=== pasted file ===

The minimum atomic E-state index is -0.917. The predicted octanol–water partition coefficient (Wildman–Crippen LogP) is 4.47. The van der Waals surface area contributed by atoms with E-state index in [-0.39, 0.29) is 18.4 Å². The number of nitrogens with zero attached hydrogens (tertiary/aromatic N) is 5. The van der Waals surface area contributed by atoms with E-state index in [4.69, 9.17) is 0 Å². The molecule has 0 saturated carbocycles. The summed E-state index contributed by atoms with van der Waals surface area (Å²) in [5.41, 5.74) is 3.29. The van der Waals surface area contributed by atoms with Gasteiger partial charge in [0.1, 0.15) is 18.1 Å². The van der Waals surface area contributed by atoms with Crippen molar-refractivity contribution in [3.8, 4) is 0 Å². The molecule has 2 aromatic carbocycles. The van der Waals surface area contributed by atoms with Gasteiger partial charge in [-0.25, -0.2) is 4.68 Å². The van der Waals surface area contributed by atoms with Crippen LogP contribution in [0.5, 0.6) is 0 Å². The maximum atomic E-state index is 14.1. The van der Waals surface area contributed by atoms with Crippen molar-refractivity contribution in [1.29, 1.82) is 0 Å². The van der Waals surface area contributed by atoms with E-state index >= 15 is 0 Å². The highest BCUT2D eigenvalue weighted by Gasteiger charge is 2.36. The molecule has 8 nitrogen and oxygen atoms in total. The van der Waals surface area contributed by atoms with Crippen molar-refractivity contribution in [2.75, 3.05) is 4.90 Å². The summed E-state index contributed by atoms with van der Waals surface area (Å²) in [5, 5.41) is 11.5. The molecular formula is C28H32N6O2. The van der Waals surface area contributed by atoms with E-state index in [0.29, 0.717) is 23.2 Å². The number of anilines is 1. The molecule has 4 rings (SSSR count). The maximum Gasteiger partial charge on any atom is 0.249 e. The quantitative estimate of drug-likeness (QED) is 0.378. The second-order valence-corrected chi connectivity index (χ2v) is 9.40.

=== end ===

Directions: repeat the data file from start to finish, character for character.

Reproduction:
The minimum atomic E-state index is -0.917. The predicted octanol–water partition coefficient (Wildman–Crippen LogP) is 4.47. The van der Waals surface area contributed by atoms with E-state index in [-0.39, 0.29) is 18.4 Å². The number of nitrogens with zero attached hydrogens (tertiary/aromatic N) is 5. The van der Waals surface area contributed by atoms with E-state index in [4.69, 9.17) is 0 Å². The molecule has 0 saturated carbocycles. The summed E-state index contributed by atoms with van der Waals surface area (Å²) in [5.41, 5.74) is 3.29. The van der Waals surface area contributed by atoms with Gasteiger partial charge in [0.1, 0.15) is 18.1 Å². The van der Waals surface area contributed by atoms with Crippen molar-refractivity contribution in [3.8, 4) is 0 Å². The molecule has 2 aromatic carbocycles. The van der Waals surface area contributed by atoms with Gasteiger partial charge in [-0.25, -0.2) is 4.68 Å². The van der Waals surface area contributed by atoms with Crippen LogP contribution in [0.5, 0.6) is 0 Å². The maximum atomic E-state index is 14.1. The van der Waals surface area contributed by atoms with Crippen molar-refractivity contribution in [1.29, 1.82) is 0 Å². The van der Waals surface area contributed by atoms with E-state index >= 15 is 0 Å². The highest BCUT2D eigenvalue weighted by Gasteiger charge is 2.36. The molecule has 8 nitrogen and oxygen atoms in total. The van der Waals surface area contributed by atoms with Crippen molar-refractivity contribution in [2.75, 3.05) is 4.90 Å². The summed E-state index contributed by atoms with van der Waals surface area (Å²) in [5, 5.41) is 11.5. The molecular formula is C28H32N6O2. The van der Waals surface area contributed by atoms with E-state index in [0.29, 0.717) is 23.2 Å². The number of anilines is 1. The molecule has 4 rings (SSSR count). The maximum Gasteiger partial charge on any atom is 0.249 e. The quantitative estimate of drug-likeness (QED) is 0.378. The second-order valence-corrected chi connectivity index (χ2v) is 9.40.